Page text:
When you spend less time at Home Depot trying unsuccessfully to keep up with the Joneses, you create an opening to do the things you love, things that you never seem to have time for.

    Everyone is always saying they don’t have enough time, but how many people really stop and look at what they are spending their time doing?

    You could be enjoying a day with your kids, hitting up the gym, practicing yoga, reading a good book or traveling. Whatever it is that you love you could be doing, but instead you are stuck at Sears shopping for more stuff.

    4. Less Focus on Material Possessions

    All the stuff we surround ourselves with is merely a distraction, we are filling a void. Money can’t buy happiness, but it can buy comfort. After the initial comfort is satisfied, that’s where our obsession with money should end.

    We are bombarded by the media presenting promises of happiness through materialistic measures. It’s no wonder we struggle everyday. Resist those urges. It’s an empty path, it won’t make you happy.

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    It’s hard not to get roped into the consumerism trap. I need constant reminders that it’s a false sense of happiness. I enjoy stuff, but I also recognize that I don’t need it.

    5. More Peace of Mind

    When we cling onto material possessions we create stress because we are always afraid of losing these things. By simplifying your life you can lose your attachment to these things and ultimately create a calm, peaceful mind.

    The less things you have to worry about, the more peace you have, and it’s as simple as that.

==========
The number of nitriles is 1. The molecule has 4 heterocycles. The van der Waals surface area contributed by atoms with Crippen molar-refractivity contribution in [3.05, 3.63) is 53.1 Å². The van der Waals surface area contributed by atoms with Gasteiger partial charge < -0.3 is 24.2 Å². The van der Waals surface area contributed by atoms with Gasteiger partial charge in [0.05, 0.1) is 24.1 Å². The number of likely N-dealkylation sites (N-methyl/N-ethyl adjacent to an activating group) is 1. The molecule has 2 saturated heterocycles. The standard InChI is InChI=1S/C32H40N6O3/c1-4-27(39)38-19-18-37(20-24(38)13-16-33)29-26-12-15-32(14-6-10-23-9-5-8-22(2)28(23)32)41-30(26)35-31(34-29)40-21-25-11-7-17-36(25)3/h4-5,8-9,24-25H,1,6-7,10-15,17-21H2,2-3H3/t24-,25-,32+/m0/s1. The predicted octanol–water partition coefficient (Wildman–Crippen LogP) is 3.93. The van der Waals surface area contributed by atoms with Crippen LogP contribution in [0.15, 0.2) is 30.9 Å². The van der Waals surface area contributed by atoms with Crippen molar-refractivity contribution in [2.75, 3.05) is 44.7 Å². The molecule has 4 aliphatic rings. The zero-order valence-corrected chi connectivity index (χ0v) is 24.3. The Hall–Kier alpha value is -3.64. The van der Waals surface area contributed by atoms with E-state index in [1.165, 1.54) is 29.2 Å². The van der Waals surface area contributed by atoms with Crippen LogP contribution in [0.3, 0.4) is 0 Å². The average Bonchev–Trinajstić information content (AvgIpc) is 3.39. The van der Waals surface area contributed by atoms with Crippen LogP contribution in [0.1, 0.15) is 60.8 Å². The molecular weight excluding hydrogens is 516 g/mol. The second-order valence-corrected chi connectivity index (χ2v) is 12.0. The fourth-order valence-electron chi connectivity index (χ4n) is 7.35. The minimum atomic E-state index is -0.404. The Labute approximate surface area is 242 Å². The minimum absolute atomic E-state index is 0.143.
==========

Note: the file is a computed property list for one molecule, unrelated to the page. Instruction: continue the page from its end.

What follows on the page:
6. More Happiness

    When de-cluttering your life, happiness naturally comes because you gravitate towards the things that matter most. You see clearly the false promises in all the clutter, it’s like a broken shield against life’s true essence.

    You will also find happiness in being more efficient, you will find concentration by having refocused your priorities, you will find joy by enjoying slowing down.

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    7. Less Fear of Failure

    When you look at Buddhist monks, they have no fear, and they have no fear because they don’t have anything to lose.

    In whatever you wish to pursue doing you can excel, if you aren’t plagued with the fear of losing all your worldly possessions. Obviously you need to take the appropriate steps to put a roof over your head, but also know that you have little to fear except fear itself.

    8. More Confidence

    The entire minimalist lifestyle promotes individuality and self reliance. This will make you more confident in your pursuit of happiness.

    What’s Next? Go Minimalism.

    If you’re ready to start living a minimalist lifestyle, these articles can help you to kickstart:

    Featured photo credit: Unsplash via unsplash.com